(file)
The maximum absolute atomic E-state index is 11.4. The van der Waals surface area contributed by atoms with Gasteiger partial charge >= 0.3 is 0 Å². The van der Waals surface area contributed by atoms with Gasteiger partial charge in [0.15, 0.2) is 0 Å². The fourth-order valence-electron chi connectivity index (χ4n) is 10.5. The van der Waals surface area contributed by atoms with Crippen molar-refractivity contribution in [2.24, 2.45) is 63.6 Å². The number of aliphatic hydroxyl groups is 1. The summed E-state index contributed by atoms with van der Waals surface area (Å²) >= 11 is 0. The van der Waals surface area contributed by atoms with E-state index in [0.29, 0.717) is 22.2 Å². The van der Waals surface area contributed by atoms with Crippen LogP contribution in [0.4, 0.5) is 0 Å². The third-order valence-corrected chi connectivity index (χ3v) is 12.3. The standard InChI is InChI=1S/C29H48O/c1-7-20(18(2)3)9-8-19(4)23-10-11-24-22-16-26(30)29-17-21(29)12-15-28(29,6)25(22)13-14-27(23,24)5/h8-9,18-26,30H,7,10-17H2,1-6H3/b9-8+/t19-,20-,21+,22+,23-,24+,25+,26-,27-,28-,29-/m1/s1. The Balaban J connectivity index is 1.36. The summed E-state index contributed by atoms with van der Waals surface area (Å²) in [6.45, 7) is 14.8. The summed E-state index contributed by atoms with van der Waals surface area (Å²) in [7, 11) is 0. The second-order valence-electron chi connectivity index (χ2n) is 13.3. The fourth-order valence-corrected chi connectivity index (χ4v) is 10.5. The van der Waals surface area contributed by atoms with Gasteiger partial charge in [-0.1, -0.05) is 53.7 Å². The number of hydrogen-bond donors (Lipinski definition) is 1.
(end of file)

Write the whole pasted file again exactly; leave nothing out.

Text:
The maximum absolute atomic E-state index is 11.4. The van der Waals surface area contributed by atoms with Gasteiger partial charge >= 0.3 is 0 Å². The van der Waals surface area contributed by atoms with Gasteiger partial charge in [0.15, 0.2) is 0 Å². The fourth-order valence-electron chi connectivity index (χ4n) is 10.5. The van der Waals surface area contributed by atoms with Crippen molar-refractivity contribution in [2.24, 2.45) is 63.6 Å². The number of aliphatic hydroxyl groups is 1. The summed E-state index contributed by atoms with van der Waals surface area (Å²) >= 11 is 0. The van der Waals surface area contributed by atoms with E-state index in [0.29, 0.717) is 22.2 Å². The van der Waals surface area contributed by atoms with Crippen LogP contribution in [0.4, 0.5) is 0 Å². The third-order valence-corrected chi connectivity index (χ3v) is 12.3. The standard InChI is InChI=1S/C29H48O/c1-7-20(18(2)3)9-8-19(4)23-10-11-24-22-16-26(30)29-17-21(29)12-15-28(29,6)25(22)13-14-27(23,24)5/h8-9,18-26,30H,7,10-17H2,1-6H3/b9-8+/t19-,20-,21+,22+,23-,24+,25+,26-,27-,28-,29-/m1/s1. The Balaban J connectivity index is 1.36. The summed E-state index contributed by atoms with van der Waals surface area (Å²) in [6.45, 7) is 14.8. The summed E-state index contributed by atoms with van der Waals surface area (Å²) in [7, 11) is 0. The second-order valence-electron chi connectivity index (χ2n) is 13.3. The fourth-order valence-corrected chi connectivity index (χ4v) is 10.5. The van der Waals surface area contributed by atoms with Gasteiger partial charge in [-0.1, -0.05) is 53.7 Å². The number of hydrogen-bond donors (Lipinski definition) is 1.